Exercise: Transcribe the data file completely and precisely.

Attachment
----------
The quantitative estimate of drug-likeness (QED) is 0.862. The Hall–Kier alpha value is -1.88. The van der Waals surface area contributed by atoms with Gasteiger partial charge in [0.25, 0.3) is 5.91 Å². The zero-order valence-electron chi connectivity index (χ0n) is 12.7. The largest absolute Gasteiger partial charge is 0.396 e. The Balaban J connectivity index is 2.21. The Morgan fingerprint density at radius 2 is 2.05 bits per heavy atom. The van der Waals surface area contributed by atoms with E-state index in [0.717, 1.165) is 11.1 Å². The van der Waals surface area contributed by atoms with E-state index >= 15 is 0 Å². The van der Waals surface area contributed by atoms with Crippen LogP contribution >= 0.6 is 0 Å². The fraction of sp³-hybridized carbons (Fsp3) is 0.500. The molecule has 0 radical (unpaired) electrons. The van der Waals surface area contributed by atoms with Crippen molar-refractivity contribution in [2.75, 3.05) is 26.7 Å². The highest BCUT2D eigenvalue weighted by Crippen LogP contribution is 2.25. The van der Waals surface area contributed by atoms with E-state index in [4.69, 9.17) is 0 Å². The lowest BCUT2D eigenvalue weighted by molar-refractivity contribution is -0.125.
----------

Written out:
The quantitative estimate of drug-likeness (QED) is 0.862. The Hall–Kier alpha value is -1.88. The van der Waals surface area contributed by atoms with Gasteiger partial charge in [0.25, 0.3) is 5.91 Å². The zero-order valence-electron chi connectivity index (χ0n) is 12.7. The largest absolute Gasteiger partial charge is 0.396 e. The Balaban J connectivity index is 2.21. The Morgan fingerprint density at radius 2 is 2.05 bits per heavy atom. The van der Waals surface area contributed by atoms with E-state index in [0.717, 1.165) is 11.1 Å². The van der Waals surface area contributed by atoms with E-state index >= 15 is 0 Å². The van der Waals surface area contributed by atoms with Crippen LogP contribution >= 0.6 is 0 Å². The fraction of sp³-hybridized carbons (Fsp3) is 0.500. The molecule has 0 radical (unpaired) electrons. The van der Waals surface area contributed by atoms with Crippen molar-refractivity contribution in [2.75, 3.05) is 26.7 Å². The highest BCUT2D eigenvalue weighted by Crippen LogP contribution is 2.25. The van der Waals surface area contributed by atoms with E-state index in [4.69, 9.17) is 0 Å². The lowest BCUT2D eigenvalue weighted by molar-refractivity contribution is -0.125.